Mullein is a common herb in North America, though just like dandelion and plantain it is not native to this land. You have probably seen it in a ditch on the road side, or growing near your favorite walking path, or by the fence at the baseball field. It’s soft, fuzzy leaves have been snuggled by children and used as an alternative to toilet paper for many a year. It is a biennial herb, which means there is a thick rosette of heavy leaves the first year, followed by a huge, tall stalk with flowers the second year. The seeds spread off this stalk and the cycle begins again. You can pronounce it “Mullen” or “Mully-in,” or however you like!
Mullein is one of my favorite herbs because Nik has mild COPD, which causes him to cough a lot in the morning and often times in the evening as he is laying down. Mullein is a perfect remedy for that dry, scratchy cough you can’t seem to get rid of with just a few sips of water.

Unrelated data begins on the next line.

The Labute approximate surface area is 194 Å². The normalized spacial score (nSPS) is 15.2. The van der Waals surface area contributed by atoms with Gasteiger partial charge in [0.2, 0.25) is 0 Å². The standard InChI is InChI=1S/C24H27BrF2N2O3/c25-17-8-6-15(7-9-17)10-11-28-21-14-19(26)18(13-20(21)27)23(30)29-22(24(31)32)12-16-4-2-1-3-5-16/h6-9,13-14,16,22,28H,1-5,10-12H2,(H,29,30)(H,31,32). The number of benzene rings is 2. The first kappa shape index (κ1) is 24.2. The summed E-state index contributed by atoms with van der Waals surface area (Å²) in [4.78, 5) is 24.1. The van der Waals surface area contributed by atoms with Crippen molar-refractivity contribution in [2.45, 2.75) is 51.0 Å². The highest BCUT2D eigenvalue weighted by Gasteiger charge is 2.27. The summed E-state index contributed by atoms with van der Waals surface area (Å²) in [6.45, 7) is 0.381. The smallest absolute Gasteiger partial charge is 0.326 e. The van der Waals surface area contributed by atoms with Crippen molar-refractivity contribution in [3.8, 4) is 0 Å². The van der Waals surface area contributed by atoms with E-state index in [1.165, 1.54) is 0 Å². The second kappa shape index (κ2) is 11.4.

Mullein can be made into a tincture, which is the easiest way to take it and what we generally turn to at our house. You can also make it into a tea, though you may wish to consider pouring the tea through a coffee filter before you consume it, in case any of the tiny hairs off the leaves have strayed into your cup. Mullein can also be smoked for its benefits (seems counter intuitive, but it actually works!) which is why I add it to Nik’s smoking blends and to several of my home health incense blends. The yellow flowers of mullein are infused into an oil and are a great remedy for ear aches, and help clear up an ear infection if you catch it in the early stages.
The roots of mullein are also helpful in healing muscle and tendon injuries. This whole plant is an amazing piece of work!
I have plenty of this herb available and make medicine with it regularly, so fee free to ask if you need any help working with it.